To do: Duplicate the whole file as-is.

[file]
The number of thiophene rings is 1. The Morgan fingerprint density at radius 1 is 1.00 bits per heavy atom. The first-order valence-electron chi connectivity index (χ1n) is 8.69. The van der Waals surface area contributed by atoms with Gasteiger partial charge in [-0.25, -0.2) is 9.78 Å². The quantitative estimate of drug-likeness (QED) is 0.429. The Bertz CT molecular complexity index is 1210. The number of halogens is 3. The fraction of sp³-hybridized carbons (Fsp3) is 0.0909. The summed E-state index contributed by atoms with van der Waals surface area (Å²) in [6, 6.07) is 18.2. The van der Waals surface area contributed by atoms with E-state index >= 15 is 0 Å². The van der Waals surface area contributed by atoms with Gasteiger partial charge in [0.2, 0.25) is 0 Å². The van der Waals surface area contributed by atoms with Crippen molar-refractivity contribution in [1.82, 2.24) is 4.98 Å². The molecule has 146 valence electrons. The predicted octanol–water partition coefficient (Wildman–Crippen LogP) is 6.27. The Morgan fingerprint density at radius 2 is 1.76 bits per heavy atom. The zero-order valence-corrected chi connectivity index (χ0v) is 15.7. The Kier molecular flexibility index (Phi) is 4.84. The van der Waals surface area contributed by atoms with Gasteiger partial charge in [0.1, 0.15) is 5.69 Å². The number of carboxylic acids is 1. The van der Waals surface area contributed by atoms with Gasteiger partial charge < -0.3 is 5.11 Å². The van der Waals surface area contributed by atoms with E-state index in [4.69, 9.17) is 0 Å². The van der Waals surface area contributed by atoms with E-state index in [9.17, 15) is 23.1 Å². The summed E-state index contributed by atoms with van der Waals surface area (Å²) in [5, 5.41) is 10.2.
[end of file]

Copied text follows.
The number of thiophene rings is 1. The Morgan fingerprint density at radius 1 is 1.00 bits per heavy atom. The first-order valence-electron chi connectivity index (χ1n) is 8.69. The van der Waals surface area contributed by atoms with Gasteiger partial charge in [-0.25, -0.2) is 9.78 Å². The quantitative estimate of drug-likeness (QED) is 0.429. The Bertz CT molecular complexity index is 1210. The number of halogens is 3. The fraction of sp³-hybridized carbons (Fsp3) is 0.0909. The summed E-state index contributed by atoms with van der Waals surface area (Å²) in [6, 6.07) is 18.2. The van der Waals surface area contributed by atoms with E-state index >= 15 is 0 Å². The van der Waals surface area contributed by atoms with Gasteiger partial charge in [0.2, 0.25) is 0 Å². The van der Waals surface area contributed by atoms with Crippen molar-refractivity contribution in [1.82, 2.24) is 4.98 Å². The molecule has 146 valence electrons. The predicted octanol–water partition coefficient (Wildman–Crippen LogP) is 6.27. The Morgan fingerprint density at radius 2 is 1.76 bits per heavy atom. The zero-order valence-corrected chi connectivity index (χ0v) is 15.7. The Kier molecular flexibility index (Phi) is 4.84. The van der Waals surface area contributed by atoms with Gasteiger partial charge in [0.1, 0.15) is 5.69 Å². The number of carboxylic acids is 1. The van der Waals surface area contributed by atoms with Gasteiger partial charge < -0.3 is 5.11 Å². The van der Waals surface area contributed by atoms with E-state index in [4.69, 9.17) is 0 Å². The van der Waals surface area contributed by atoms with E-state index in [9.17, 15) is 23.1 Å². The summed E-state index contributed by atoms with van der Waals surface area (Å²) in [5, 5.41) is 10.2.